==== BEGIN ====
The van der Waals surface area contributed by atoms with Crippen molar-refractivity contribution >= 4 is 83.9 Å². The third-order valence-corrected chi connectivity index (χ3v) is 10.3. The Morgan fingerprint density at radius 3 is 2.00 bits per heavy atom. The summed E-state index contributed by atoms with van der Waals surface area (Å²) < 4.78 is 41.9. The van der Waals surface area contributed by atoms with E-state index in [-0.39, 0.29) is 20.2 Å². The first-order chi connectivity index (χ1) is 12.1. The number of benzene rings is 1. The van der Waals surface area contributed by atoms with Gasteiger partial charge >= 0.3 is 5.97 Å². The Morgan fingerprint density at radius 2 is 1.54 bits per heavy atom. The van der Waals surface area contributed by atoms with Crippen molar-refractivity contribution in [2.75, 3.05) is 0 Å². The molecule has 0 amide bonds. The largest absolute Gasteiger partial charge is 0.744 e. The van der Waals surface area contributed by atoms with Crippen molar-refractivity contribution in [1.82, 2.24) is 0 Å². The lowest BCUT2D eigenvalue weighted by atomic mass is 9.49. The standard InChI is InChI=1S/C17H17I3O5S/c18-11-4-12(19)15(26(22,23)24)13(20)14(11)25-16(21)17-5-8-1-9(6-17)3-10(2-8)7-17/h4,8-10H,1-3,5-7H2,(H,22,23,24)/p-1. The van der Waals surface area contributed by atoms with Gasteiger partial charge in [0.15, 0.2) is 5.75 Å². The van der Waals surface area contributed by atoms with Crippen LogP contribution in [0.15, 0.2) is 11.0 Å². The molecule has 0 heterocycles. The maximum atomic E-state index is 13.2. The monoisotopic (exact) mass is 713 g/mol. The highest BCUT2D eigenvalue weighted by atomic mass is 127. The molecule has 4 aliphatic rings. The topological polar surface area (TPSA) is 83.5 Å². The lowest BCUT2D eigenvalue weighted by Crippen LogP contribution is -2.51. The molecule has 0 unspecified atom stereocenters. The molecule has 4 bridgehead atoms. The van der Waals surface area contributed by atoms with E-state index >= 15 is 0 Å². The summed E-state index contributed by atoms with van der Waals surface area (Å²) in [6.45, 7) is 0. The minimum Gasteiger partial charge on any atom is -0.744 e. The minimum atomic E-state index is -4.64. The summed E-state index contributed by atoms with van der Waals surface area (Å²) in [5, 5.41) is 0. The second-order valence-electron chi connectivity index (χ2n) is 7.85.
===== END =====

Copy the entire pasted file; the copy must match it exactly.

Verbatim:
The van der Waals surface area contributed by atoms with Crippen molar-refractivity contribution >= 4 is 83.9 Å². The third-order valence-corrected chi connectivity index (χ3v) is 10.3. The Morgan fingerprint density at radius 3 is 2.00 bits per heavy atom. The summed E-state index contributed by atoms with van der Waals surface area (Å²) < 4.78 is 41.9. The van der Waals surface area contributed by atoms with E-state index in [-0.39, 0.29) is 20.2 Å². The first-order chi connectivity index (χ1) is 12.1. The number of benzene rings is 1. The van der Waals surface area contributed by atoms with Gasteiger partial charge >= 0.3 is 5.97 Å². The Morgan fingerprint density at radius 2 is 1.54 bits per heavy atom. The van der Waals surface area contributed by atoms with Crippen molar-refractivity contribution in [2.75, 3.05) is 0 Å². The molecule has 0 amide bonds. The largest absolute Gasteiger partial charge is 0.744 e. The van der Waals surface area contributed by atoms with Crippen molar-refractivity contribution in [1.82, 2.24) is 0 Å². The lowest BCUT2D eigenvalue weighted by atomic mass is 9.49. The standard InChI is InChI=1S/C17H17I3O5S/c18-11-4-12(19)15(26(22,23)24)13(20)14(11)25-16(21)17-5-8-1-9(6-17)3-10(2-8)7-17/h4,8-10H,1-3,5-7H2,(H,22,23,24)/p-1. The van der Waals surface area contributed by atoms with Gasteiger partial charge in [0.15, 0.2) is 5.75 Å². The van der Waals surface area contributed by atoms with Crippen LogP contribution in [0.15, 0.2) is 11.0 Å². The molecule has 0 heterocycles. The maximum atomic E-state index is 13.2. The monoisotopic (exact) mass is 713 g/mol. The highest BCUT2D eigenvalue weighted by atomic mass is 127. The molecule has 4 aliphatic rings. The topological polar surface area (TPSA) is 83.5 Å². The lowest BCUT2D eigenvalue weighted by Crippen LogP contribution is -2.51. The molecule has 0 unspecified atom stereocenters. The molecule has 4 bridgehead atoms. The van der Waals surface area contributed by atoms with E-state index >= 15 is 0 Å². The summed E-state index contributed by atoms with van der Waals surface area (Å²) in [6.45, 7) is 0. The minimum Gasteiger partial charge on any atom is -0.744 e. The minimum atomic E-state index is -4.64. The summed E-state index contributed by atoms with van der Waals surface area (Å²) in [5, 5.41) is 0. The second-order valence-electron chi connectivity index (χ2n) is 7.85.